Nene started primary school today. Both of us were nervous about the day. Nene because he didn’t like the idea of big school without his friends (and he’s not a fan of school in general even when he had only half a day and his kindergarten was very fun and easygoing because in his words “I need more playtime”, even though he is only playing from 12.30 pm onwards), and me because I knew Nene was nervous and also because I know he’s going to struggle with the new environment, long hours, and independence required in tasks such as finding, opening and eating his packed lunch, undressing into a swimsuit, etc.
By the time the day came around, however, Nene was resigned to the idea, V had firmly told me that primary school teachers are used to kids not being confident and an ostrich approach was adopted. I sent V and Nene off to buy a new schoolbag over the weekend, with the suggestion of a superhero theme, and that helped pump up his enthusiasm, he really loved his new Batman bag even though it is ginormous according to me (it was the only superhero one and V says the shopkeeper told him it was fine for primary school).
It was also Mimi’s first day, and she was not pleased to be going back to school (she is not a fan either, for different reasons though – too little structure and not enough friends at school) and that she couldn’t go to the same school as Nene. Although she had a tantrum on these two counts the day before, and I reminded her that I had promised her a present if she did not do any drama about school for a week, on the morning of school, she was okay. In fact, there was an endearing moment in which Nene went over to her bed and explained to her how he had to go to the big school but she could come pick him up one day.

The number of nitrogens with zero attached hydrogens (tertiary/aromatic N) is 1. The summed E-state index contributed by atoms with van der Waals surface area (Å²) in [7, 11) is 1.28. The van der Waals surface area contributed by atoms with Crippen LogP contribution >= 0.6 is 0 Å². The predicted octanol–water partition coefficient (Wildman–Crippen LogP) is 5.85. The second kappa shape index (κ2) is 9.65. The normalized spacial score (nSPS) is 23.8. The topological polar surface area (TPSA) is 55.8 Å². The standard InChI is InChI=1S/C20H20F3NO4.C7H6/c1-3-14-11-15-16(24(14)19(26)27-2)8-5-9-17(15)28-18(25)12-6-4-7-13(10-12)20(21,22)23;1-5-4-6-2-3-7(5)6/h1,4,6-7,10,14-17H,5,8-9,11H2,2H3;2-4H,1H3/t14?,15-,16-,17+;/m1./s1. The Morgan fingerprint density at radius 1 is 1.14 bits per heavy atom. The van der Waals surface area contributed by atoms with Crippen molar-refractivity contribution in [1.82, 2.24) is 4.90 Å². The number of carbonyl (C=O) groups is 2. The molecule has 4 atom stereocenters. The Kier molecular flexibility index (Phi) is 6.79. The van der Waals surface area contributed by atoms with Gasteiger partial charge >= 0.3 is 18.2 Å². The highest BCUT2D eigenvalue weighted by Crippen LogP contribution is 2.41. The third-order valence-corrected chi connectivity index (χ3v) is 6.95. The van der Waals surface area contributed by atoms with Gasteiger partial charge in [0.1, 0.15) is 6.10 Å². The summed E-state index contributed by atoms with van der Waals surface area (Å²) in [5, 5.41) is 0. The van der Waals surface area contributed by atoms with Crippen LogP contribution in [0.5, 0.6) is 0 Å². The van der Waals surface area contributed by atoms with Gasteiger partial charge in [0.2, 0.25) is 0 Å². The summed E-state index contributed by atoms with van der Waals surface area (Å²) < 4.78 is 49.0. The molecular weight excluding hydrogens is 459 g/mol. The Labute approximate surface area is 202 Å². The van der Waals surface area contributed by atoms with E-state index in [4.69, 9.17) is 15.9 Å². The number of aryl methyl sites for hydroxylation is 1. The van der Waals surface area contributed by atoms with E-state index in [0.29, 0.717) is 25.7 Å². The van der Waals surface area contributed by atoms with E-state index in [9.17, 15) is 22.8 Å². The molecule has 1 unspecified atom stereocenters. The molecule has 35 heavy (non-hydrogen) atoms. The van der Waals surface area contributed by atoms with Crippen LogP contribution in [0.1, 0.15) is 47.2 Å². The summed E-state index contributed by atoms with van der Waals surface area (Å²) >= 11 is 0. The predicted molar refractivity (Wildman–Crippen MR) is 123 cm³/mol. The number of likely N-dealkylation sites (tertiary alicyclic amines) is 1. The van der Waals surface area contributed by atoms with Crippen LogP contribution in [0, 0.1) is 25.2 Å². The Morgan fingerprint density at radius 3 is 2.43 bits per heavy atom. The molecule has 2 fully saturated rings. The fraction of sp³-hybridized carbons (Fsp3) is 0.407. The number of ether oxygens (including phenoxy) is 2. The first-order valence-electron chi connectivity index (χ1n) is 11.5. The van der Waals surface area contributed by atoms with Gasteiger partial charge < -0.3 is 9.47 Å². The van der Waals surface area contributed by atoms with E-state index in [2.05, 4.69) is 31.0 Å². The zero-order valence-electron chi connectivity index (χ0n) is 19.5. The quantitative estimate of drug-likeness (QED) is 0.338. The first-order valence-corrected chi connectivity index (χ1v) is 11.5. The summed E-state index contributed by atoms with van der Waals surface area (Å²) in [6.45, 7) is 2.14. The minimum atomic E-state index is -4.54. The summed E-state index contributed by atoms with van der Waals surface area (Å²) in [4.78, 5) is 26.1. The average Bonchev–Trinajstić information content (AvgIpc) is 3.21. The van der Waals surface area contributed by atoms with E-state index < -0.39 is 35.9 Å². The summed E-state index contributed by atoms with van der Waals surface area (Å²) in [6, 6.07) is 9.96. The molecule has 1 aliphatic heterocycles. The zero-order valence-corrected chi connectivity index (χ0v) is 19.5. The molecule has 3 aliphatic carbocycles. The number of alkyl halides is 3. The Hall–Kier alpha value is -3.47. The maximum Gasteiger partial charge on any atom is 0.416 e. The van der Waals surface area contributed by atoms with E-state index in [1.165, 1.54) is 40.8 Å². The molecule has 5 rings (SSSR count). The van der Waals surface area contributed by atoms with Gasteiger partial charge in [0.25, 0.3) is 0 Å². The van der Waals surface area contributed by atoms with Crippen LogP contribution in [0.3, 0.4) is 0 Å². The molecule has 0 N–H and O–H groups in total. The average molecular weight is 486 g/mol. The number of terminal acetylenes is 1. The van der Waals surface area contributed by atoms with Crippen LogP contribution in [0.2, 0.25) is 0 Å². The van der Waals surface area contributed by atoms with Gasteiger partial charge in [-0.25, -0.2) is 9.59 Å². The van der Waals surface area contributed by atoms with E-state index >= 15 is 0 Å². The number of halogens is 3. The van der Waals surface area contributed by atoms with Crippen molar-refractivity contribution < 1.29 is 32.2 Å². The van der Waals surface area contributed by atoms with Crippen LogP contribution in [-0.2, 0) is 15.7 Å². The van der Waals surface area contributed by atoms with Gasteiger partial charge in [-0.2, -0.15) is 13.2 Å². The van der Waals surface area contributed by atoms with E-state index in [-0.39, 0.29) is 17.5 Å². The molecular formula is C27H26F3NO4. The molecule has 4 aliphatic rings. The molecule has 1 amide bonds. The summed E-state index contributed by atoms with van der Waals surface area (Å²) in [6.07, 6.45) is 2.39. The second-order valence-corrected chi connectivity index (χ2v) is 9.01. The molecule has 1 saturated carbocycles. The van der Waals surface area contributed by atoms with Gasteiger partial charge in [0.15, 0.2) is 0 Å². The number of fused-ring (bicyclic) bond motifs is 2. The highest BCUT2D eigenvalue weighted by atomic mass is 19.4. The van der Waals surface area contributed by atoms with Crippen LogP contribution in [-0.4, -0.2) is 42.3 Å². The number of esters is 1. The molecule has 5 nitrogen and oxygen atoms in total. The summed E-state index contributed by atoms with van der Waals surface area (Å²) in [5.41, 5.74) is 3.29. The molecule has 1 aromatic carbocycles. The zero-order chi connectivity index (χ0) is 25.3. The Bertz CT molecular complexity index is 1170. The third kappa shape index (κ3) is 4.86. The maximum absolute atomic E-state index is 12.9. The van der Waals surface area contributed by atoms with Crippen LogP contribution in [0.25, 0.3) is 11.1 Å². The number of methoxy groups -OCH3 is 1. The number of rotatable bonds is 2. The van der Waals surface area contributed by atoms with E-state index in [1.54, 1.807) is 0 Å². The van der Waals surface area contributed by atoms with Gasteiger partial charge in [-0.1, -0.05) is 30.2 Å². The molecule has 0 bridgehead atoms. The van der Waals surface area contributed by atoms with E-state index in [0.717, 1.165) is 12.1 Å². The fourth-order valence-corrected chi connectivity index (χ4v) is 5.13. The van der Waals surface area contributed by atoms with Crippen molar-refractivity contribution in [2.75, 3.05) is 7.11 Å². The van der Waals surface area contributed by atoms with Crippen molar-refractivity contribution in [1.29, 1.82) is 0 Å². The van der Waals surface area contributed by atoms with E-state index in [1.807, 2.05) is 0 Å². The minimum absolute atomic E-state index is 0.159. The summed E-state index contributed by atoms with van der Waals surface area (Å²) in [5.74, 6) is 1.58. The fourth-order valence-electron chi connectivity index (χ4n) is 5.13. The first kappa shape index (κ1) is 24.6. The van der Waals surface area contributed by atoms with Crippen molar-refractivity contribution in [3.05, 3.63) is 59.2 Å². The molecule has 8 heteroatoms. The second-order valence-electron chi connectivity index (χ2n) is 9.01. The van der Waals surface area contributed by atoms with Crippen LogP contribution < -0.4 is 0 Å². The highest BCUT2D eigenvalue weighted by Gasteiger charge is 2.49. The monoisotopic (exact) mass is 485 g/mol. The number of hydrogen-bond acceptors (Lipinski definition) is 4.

We set off and Nene was chatty and excited all the way there. He was happy to wear his new school bag, even though it was a tad heavy with all his textbooks in it (thankfully, the school will keep them there, though I’m embarrassed that I didn’t even cover them or label them nicely, short of scribbling on his name in pencil). As we neared the gates, I sensed he was getting anxious and I let him know that I would be going in with him and he relaxed.
However, once we reached the area where all the students had gathered and it was time for him to line up, he got very stressed out. Again, I told him I would be with him, but he was not happy. In fact, all the kids in the line looked nervous. I chatted with a mother next to me and we introduced our sons. The boy was small and crying and Nene was even less happy that he had to interact with him.
Then, the teacher began to lead the line upstairs, and apparently, we had to let go of the kids then. I kissed Nene and he brushed me off, because hello, the line is moving and must not be interrupted. The other mum told me our boys were holding hands.
Later, when I picked him up after the first half day, he seemed fine. He told me the “boss of the school” had spoken to them (he meant the principal!). Also, he couldn’t find his snackbox and the little boy had shared some with him. I tried to get more details out of him but he clammed up.
When he got home he raced to Mimi, and they had a good chat about their respective first days. Or rather, Mimi talked and he got a word in edgewise. Mimi is now in Nene’s old class and his old teacher is her class teacher. It is becoming apparent to me that my children are conforming to gender stereotypes – despite my best efforts to make my boy a communicator, he basically just does not want to talk about …stuff. Except for exceptional topics like superheroes. Mimi on the other hand is a total chatter matter, as we say in our household.
Mimi’s day was somewhat overshadowed by Nene’s. I couldn’t go with her for her first day, but it’s an old school, I know the teacher, most of her classmates, and I know she’ll be fine. Or as fine as Mimi can be being Mimi. I later asked her about the new kids in her class and she said, I have no friends, I played all alone. I told her to shut it, because I’ve noticed from a birthday party we attended two days ago, that the other kids in Mimi’s class call her, but she prefers to stand apart. I have told her she has to take that step forward or she will have to live with being left out. She is unfortunately not taking my point.